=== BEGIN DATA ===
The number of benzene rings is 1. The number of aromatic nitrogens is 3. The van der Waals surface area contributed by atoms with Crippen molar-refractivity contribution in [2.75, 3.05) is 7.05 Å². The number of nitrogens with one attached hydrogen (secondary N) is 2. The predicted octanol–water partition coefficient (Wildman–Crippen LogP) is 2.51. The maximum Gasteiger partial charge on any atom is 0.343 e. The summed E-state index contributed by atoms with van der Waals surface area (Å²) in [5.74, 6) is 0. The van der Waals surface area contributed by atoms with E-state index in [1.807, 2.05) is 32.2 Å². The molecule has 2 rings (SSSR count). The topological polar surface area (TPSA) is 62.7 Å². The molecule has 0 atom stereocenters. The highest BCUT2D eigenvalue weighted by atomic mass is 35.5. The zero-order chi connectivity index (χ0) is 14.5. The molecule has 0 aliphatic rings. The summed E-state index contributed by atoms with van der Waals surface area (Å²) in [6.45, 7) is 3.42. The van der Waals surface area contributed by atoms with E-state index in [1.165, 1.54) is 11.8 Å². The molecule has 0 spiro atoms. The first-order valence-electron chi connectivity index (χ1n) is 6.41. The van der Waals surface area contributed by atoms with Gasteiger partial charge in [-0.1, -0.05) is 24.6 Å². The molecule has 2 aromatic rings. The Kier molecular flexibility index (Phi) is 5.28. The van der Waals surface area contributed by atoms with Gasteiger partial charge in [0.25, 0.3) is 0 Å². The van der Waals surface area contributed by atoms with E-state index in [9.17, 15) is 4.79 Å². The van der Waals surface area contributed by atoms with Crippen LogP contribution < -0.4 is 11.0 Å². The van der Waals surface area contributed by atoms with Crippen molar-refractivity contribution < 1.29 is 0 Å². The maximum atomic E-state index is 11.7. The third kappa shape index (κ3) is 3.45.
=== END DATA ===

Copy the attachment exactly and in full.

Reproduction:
The number of benzene rings is 1. The number of aromatic nitrogens is 3. The van der Waals surface area contributed by atoms with Crippen molar-refractivity contribution in [2.75, 3.05) is 7.05 Å². The number of nitrogens with one attached hydrogen (secondary N) is 2. The predicted octanol–water partition coefficient (Wildman–Crippen LogP) is 2.51. The maximum Gasteiger partial charge on any atom is 0.343 e. The summed E-state index contributed by atoms with van der Waals surface area (Å²) in [5.74, 6) is 0. The van der Waals surface area contributed by atoms with E-state index in [1.807, 2.05) is 32.2 Å². The molecule has 2 rings (SSSR count). The topological polar surface area (TPSA) is 62.7 Å². The molecule has 0 atom stereocenters. The highest BCUT2D eigenvalue weighted by atomic mass is 35.5. The zero-order chi connectivity index (χ0) is 14.5. The molecule has 0 aliphatic rings. The summed E-state index contributed by atoms with van der Waals surface area (Å²) in [6.45, 7) is 3.42. The van der Waals surface area contributed by atoms with E-state index in [1.165, 1.54) is 11.8 Å². The molecule has 0 spiro atoms. The first-order valence-electron chi connectivity index (χ1n) is 6.41. The van der Waals surface area contributed by atoms with Gasteiger partial charge in [-0.1, -0.05) is 24.6 Å². The molecule has 2 aromatic rings. The Kier molecular flexibility index (Phi) is 5.28. The van der Waals surface area contributed by atoms with Gasteiger partial charge in [0.25, 0.3) is 0 Å². The van der Waals surface area contributed by atoms with E-state index in [9.17, 15) is 4.79 Å². The van der Waals surface area contributed by atoms with Crippen LogP contribution < -0.4 is 11.0 Å². The van der Waals surface area contributed by atoms with Crippen molar-refractivity contribution < 1.29 is 0 Å². The maximum atomic E-state index is 11.7. The third kappa shape index (κ3) is 3.45.